Real Estate

Different Property Investment Strategies for the UK Property Market

  • Mark Edwards ·
  • October 29, 2019

On the one hand, there are two compelling truths about the UK property market which keep investors very interested in it.

Firstly, everyone needs somewhere to live (and/or work) and secondly, there are plenty of people (and arguably even more companies) for whom renting is far and away the most sensible option, at least in certain periods of their lives (and these periods can be very lengthy).

On the other hand, property investors are all people and as such are individuals. This means that an investment strategy which is just perfect for one person in their particular situation may be completely unsuitable for another.

Fortunately, the UK has a wide range of property-investment strategies to suit all different investment goals. Here are four of them.

Focus on Commercial Property

You never actually own a commercial property the way you may own a residential property and you don’t really get any say in management decisions (because commercial property is invariably managed by a third-party company) but if all you want is hassle-free income then commercial property can be an excellent choice.

Focus on “Brown-Field” Redevelopments

The UK’s “green-belt” areas are highly prized and while building on them is not impossible, it is highly controversial and generally avoided when there are other options, such as the conversion of brown-field sites.

For practical purposes, this typically means taking unused commercial/industrial units and converting them into residential (or mixed-use) developments. There are three basic approaches you could take to implementing this strategy.

One is to look for property to buy and convert yourself. Second is to look for property to buy yourself and then sell on to a property developer for them to convert. Third is to look for property developers who are undertaking brown-field developments and invest either in the developer themselves or in the specific development(s) e.g. by buying off-plan. If you want to learn more about community development, look up Paul Ognibene.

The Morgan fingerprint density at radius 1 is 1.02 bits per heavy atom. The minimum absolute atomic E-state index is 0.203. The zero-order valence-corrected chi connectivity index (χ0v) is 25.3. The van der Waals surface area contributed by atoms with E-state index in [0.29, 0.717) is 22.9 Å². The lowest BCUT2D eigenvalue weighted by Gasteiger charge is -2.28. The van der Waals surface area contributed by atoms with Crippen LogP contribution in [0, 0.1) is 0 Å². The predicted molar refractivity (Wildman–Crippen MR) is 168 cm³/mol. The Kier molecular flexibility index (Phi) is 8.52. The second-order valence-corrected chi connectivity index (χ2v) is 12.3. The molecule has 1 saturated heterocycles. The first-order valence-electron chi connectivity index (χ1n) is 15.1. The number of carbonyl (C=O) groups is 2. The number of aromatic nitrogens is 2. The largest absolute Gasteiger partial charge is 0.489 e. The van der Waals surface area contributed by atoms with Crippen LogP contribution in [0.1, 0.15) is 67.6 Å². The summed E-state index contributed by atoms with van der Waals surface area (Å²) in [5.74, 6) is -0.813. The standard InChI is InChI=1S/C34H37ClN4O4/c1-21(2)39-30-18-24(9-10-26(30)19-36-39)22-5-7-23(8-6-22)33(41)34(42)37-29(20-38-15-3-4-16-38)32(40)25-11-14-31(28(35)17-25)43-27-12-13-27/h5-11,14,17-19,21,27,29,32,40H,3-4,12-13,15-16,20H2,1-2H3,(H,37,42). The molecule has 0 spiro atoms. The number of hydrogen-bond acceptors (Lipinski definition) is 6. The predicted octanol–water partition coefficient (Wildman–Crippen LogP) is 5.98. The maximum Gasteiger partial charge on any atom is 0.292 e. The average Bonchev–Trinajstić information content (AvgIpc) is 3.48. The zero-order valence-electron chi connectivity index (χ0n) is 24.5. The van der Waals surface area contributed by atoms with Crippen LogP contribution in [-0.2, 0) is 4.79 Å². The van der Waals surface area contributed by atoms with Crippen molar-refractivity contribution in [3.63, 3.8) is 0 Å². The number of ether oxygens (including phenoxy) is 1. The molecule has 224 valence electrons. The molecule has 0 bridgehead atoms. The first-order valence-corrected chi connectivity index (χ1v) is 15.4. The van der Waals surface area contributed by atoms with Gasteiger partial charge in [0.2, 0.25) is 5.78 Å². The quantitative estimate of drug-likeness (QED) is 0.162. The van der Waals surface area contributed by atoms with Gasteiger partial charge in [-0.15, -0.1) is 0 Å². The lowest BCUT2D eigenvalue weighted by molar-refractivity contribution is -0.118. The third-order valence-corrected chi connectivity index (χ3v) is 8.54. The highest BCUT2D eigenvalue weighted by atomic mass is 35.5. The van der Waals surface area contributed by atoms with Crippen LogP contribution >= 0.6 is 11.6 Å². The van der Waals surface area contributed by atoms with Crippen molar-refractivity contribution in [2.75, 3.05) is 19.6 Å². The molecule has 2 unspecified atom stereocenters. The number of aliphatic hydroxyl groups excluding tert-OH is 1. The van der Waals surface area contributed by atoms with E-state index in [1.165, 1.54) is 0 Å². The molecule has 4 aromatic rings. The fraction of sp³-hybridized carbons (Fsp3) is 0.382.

Focus on Short-Term Rentals

The short-term rentals market isn’t “just” about holiday homes, although this is definitely a significant chunk of it. There is also heavy demand from other sectors such as students (particularly language students) and business people.

Investors specifically targeting the holiday-rentals market might want to specialize in properties located in scenic, rural locations as these could be more affordable than properties in cities.

Investors who want to tap into all short-term markets (or at least have the flexibility to do so) will probably need to look at city properties. In either case, be prepared to do lots of hands-on management or to hire someone else to do it for you.

Focus on Houses in Multiple Occupation

HMOs are heavily-regulated even by the standards of the UK residential-housing market (and these days that’s saying something) but not only is there massive demand for them, there is also the fact that the nature of HMOs means that they almost always generate some income and only very rarely have total voids.

It’s also worth noting that even though HMOs are intrinsically associated with the student market, in actual fact, there are a lot of young professionals who are perfectly happy to go on living in them long after they’ve graduated.

P.S. Many thanks to Indlu for providing this valuable material. Indlu are estate agents in Manchester offering a no sale, no fee estate agency service in the North West as well as a free online house price estimate to find out how much your house is worth.

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